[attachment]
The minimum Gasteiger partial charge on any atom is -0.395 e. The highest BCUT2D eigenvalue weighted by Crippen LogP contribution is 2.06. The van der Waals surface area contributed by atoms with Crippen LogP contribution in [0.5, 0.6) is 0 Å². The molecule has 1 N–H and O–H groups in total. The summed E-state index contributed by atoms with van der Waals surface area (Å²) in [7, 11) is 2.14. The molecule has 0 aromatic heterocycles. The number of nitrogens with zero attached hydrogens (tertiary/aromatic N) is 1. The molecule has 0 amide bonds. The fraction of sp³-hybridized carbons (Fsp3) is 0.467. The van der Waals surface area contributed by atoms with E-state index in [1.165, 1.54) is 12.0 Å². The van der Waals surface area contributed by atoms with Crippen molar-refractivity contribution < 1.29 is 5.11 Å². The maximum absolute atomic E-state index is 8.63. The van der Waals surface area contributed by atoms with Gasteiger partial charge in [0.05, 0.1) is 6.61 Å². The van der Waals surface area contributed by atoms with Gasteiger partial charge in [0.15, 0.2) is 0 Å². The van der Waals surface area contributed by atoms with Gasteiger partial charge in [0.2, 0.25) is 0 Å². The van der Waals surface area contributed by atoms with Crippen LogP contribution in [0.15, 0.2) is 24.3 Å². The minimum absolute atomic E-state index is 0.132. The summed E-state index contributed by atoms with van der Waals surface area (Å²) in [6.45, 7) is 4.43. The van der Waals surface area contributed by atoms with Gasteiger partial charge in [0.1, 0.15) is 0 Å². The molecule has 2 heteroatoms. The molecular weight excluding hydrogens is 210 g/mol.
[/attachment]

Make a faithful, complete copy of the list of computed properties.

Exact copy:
The minimum Gasteiger partial charge on any atom is -0.395 e. The highest BCUT2D eigenvalue weighted by Crippen LogP contribution is 2.06. The van der Waals surface area contributed by atoms with Crippen LogP contribution in [0.5, 0.6) is 0 Å². The molecule has 1 N–H and O–H groups in total. The summed E-state index contributed by atoms with van der Waals surface area (Å²) in [7, 11) is 2.14. The molecule has 0 aromatic heterocycles. The number of nitrogens with zero attached hydrogens (tertiary/aromatic N) is 1. The molecule has 0 amide bonds. The fraction of sp³-hybridized carbons (Fsp3) is 0.467. The van der Waals surface area contributed by atoms with E-state index in [1.165, 1.54) is 12.0 Å². The van der Waals surface area contributed by atoms with Crippen molar-refractivity contribution < 1.29 is 5.11 Å². The maximum absolute atomic E-state index is 8.63. The van der Waals surface area contributed by atoms with Gasteiger partial charge in [0.05, 0.1) is 6.61 Å². The van der Waals surface area contributed by atoms with Gasteiger partial charge in [0.15, 0.2) is 0 Å². The van der Waals surface area contributed by atoms with Gasteiger partial charge in [0.2, 0.25) is 0 Å². The van der Waals surface area contributed by atoms with Crippen LogP contribution in [0.15, 0.2) is 24.3 Å². The minimum absolute atomic E-state index is 0.132. The summed E-state index contributed by atoms with van der Waals surface area (Å²) in [6.45, 7) is 4.43. The van der Waals surface area contributed by atoms with Gasteiger partial charge in [0.1, 0.15) is 0 Å². The molecule has 2 heteroatoms. The molecular weight excluding hydrogens is 210 g/mol.